Barbarians next door: How Europe names its neighbours

Article published on Nov. 2, 2015
Article published on Nov. 2, 2015

Throughout history, every population has needed to define themselves as their own national group. The easiest way to do this? Describe everyone else as the "other". What do the names of various European countries say about their neighbours?

The word “Italy” still harks back to the ancient Greek roots of Belpaese (or "beautiful country"), even if people's understanding of the word has evolved over the years. As proof, you only have to look at the misunderstanding that Sicilian peasants held before national unification - that "Italy" was the name of the wife of noted Italian general, Giuseppe Garibaldi.

Names for the neighbours

Despite the many linguistic and phonetic variations across the whole of Europe, Italians are referred to in the same way almost everywhere, with the notable exception of in Poland. There, Italians are referred to as Wloski and Italy as Wlochy. According to an urban legend which is really popular in the "Country of the Fields" (as is the name of Poland, Polska, which derives from the word pole meaning field), the word wloski sounds the same as the Polish word for hair. Italians are wloski because they are deemed hairier than other Europeans.

However, according to some researchers, the word wloski has older roots: we can identify it in the word Volsci, a population based in the Apennine area in the centre of Italy during the Roman Empire.

Americans at USA Embassy in Warsaw accepted the challenge to try to pronounce some difficult sentences in Polish. 

Certainly the German population is the one with the most variations in its name. Deutschland  means “land of people” (as the word “land” has always been used in Germanic languages). The Spanish and French call Germans Alemános and Allemands, due to the old Alemanni tribes who were formerly living in the region, while the Italians and English refer to Germans with reference to Germanic tribes.

Alemmi originally meant “all men” and we can still find a connection with the German language, as alle means “all” and Mann, “man”.

Mutes? Or stuttering others?

In the Polish and wider Slavic languages, they found a more original way of refering to Germans: Niemcy, a word whose roots could originate from the word niemy (in English "mute"). This is thought to be due to the fact that the German language sounded so different to the Poles, that it was almost impossible to communicate with each other. There are however, numerous other interpretations of this name. For example it could derive from the river Niémen, which flows through Belorussia and Lithuania, or from the expression nie-my which means "not us".

Could this last interpretation perhaps be a little arrogant? Well, ethnocentrism is a very old trend in Europe. If we think about the ancient Greeks, they used to use the word βάρβαρος (barbarians) to refer to all populations other than those within Hellenic culture. The word "Barbaric" is onomatopoeic and derives from the sound bar-bar, which stood in for all of the unintelligible phonemes of other languages that sounded like little more than stutters to the Greeks. Through Latin, the word has been adopted into almost every European language, though it has since been attributed a more negative meaning, nowadays referring to a rough, violent or beastly person.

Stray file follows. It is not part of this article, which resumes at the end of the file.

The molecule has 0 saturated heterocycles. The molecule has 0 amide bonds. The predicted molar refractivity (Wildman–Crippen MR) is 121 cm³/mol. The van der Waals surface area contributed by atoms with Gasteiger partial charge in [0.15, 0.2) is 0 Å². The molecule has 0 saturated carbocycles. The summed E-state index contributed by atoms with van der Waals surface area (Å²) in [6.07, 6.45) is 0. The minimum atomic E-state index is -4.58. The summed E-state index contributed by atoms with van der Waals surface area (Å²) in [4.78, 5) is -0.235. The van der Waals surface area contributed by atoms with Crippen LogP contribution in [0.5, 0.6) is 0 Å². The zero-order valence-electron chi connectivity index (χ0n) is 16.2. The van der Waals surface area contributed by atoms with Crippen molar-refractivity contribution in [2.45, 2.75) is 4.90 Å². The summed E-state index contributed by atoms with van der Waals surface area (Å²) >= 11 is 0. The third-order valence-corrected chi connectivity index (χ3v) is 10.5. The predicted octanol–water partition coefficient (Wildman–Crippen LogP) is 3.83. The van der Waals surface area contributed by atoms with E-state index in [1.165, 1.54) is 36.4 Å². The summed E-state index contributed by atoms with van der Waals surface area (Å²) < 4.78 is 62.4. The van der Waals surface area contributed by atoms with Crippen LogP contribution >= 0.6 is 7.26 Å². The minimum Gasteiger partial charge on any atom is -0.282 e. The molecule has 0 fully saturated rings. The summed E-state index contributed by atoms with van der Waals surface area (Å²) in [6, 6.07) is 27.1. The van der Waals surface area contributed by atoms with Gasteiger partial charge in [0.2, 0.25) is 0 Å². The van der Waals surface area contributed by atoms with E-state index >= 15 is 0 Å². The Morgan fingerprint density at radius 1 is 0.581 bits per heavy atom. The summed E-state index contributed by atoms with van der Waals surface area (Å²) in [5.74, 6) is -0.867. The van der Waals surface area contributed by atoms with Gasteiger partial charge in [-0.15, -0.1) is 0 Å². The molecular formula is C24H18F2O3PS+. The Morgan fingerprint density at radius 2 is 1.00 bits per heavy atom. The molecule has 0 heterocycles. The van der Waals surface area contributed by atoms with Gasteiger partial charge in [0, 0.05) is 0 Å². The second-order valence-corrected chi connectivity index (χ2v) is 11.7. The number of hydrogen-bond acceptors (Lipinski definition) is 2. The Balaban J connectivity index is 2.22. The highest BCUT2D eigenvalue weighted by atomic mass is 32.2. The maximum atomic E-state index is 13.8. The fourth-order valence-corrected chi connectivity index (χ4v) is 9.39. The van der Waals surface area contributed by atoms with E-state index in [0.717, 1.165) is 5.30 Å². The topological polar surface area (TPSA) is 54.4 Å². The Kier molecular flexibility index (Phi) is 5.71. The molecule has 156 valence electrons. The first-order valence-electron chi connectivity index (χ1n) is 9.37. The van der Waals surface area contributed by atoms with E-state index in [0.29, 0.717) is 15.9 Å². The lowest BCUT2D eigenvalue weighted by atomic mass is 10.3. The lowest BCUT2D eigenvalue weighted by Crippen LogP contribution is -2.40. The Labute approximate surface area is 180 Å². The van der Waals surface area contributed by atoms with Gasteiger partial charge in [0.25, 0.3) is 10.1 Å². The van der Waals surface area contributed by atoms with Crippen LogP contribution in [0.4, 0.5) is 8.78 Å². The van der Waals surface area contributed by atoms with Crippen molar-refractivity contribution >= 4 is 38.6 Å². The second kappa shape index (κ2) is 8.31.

Skwerl, by Brian & Karl. What does English sound like to the untrained ear? This video uses gobbledygook, smattered with a few choice English words, to give speakers of the language an idea of what they sound like to other Europeans. Do we all just go ‘Bar-Bar’ to the rest of the world?

Bread and maccaroni

Still, today, there are many words, both neutral and more derogatory, to define "us" as opposed to "the other". For example, Italians call Germans a word which, though derogatory, has an interesting etymology: crucchi has its roots in the Croatian word kruh, meaning "bread". This is due to the fact that Croatian and Austrian prisoners continually requested this from Italian soldiers during the First World War. At a later stage, the term was also adopted to refer to German people.

In many instances, the terms used to insult "others" are related to the traditional cuisine or costumes of the neighbouring cultures, (for example, French people call Italians "The Maccaronis"). Another common way is to make fun of accents and dialects: the French word ritals refers to southern Italian immigrants who are not able to correctly pronounce the French "R".

It is important to question how these differences have becoming fundamental to understanding outselves and perceiving our own identities in relation to others.

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This article is part of our Tower of Babel series, looking at the vagaries of European languages.